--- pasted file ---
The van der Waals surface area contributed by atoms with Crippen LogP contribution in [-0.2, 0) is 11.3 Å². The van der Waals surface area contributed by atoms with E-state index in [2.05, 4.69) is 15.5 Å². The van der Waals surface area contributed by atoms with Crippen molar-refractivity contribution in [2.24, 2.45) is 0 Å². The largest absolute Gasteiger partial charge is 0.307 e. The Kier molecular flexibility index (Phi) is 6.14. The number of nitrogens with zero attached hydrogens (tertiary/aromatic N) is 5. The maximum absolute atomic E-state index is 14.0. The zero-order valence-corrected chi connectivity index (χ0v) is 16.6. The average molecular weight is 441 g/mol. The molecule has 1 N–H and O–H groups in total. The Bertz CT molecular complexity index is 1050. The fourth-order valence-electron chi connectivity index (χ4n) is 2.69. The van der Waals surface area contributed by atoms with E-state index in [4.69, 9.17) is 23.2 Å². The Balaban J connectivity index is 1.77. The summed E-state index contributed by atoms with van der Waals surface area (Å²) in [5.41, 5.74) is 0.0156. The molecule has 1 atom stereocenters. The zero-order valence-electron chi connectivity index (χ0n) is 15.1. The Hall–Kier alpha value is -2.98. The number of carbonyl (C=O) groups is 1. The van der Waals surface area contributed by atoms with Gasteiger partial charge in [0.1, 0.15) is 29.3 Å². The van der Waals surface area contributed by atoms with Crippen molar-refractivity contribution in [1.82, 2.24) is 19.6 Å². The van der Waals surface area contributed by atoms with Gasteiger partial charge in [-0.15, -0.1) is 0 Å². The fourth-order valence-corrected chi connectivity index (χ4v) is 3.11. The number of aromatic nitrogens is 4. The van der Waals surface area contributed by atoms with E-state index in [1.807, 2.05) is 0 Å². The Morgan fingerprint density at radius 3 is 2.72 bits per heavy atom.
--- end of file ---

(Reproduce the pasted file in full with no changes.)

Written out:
The van der Waals surface area contributed by atoms with Crippen LogP contribution in [-0.2, 0) is 11.3 Å². The van der Waals surface area contributed by atoms with E-state index in [2.05, 4.69) is 15.5 Å². The van der Waals surface area contributed by atoms with Crippen molar-refractivity contribution in [2.24, 2.45) is 0 Å². The largest absolute Gasteiger partial charge is 0.307 e. The Kier molecular flexibility index (Phi) is 6.14. The number of nitrogens with zero attached hydrogens (tertiary/aromatic N) is 5. The maximum absolute atomic E-state index is 14.0. The zero-order valence-corrected chi connectivity index (χ0v) is 16.6. The average molecular weight is 441 g/mol. The molecule has 1 N–H and O–H groups in total. The Bertz CT molecular complexity index is 1050. The fourth-order valence-electron chi connectivity index (χ4n) is 2.69. The van der Waals surface area contributed by atoms with E-state index in [4.69, 9.17) is 23.2 Å². The Balaban J connectivity index is 1.77. The summed E-state index contributed by atoms with van der Waals surface area (Å²) in [5.41, 5.74) is 0.0156. The molecule has 1 atom stereocenters. The zero-order valence-electron chi connectivity index (χ0n) is 15.1. The Hall–Kier alpha value is -2.98. The number of carbonyl (C=O) groups is 1. The van der Waals surface area contributed by atoms with Gasteiger partial charge in [0.1, 0.15) is 29.3 Å². The van der Waals surface area contributed by atoms with Crippen molar-refractivity contribution in [1.82, 2.24) is 19.6 Å². The van der Waals surface area contributed by atoms with Gasteiger partial charge in [-0.15, -0.1) is 0 Å². The fourth-order valence-corrected chi connectivity index (χ4v) is 3.11. The number of aromatic nitrogens is 4. The van der Waals surface area contributed by atoms with E-state index in [1.807, 2.05) is 0 Å². The Morgan fingerprint density at radius 3 is 2.72 bits per heavy atom.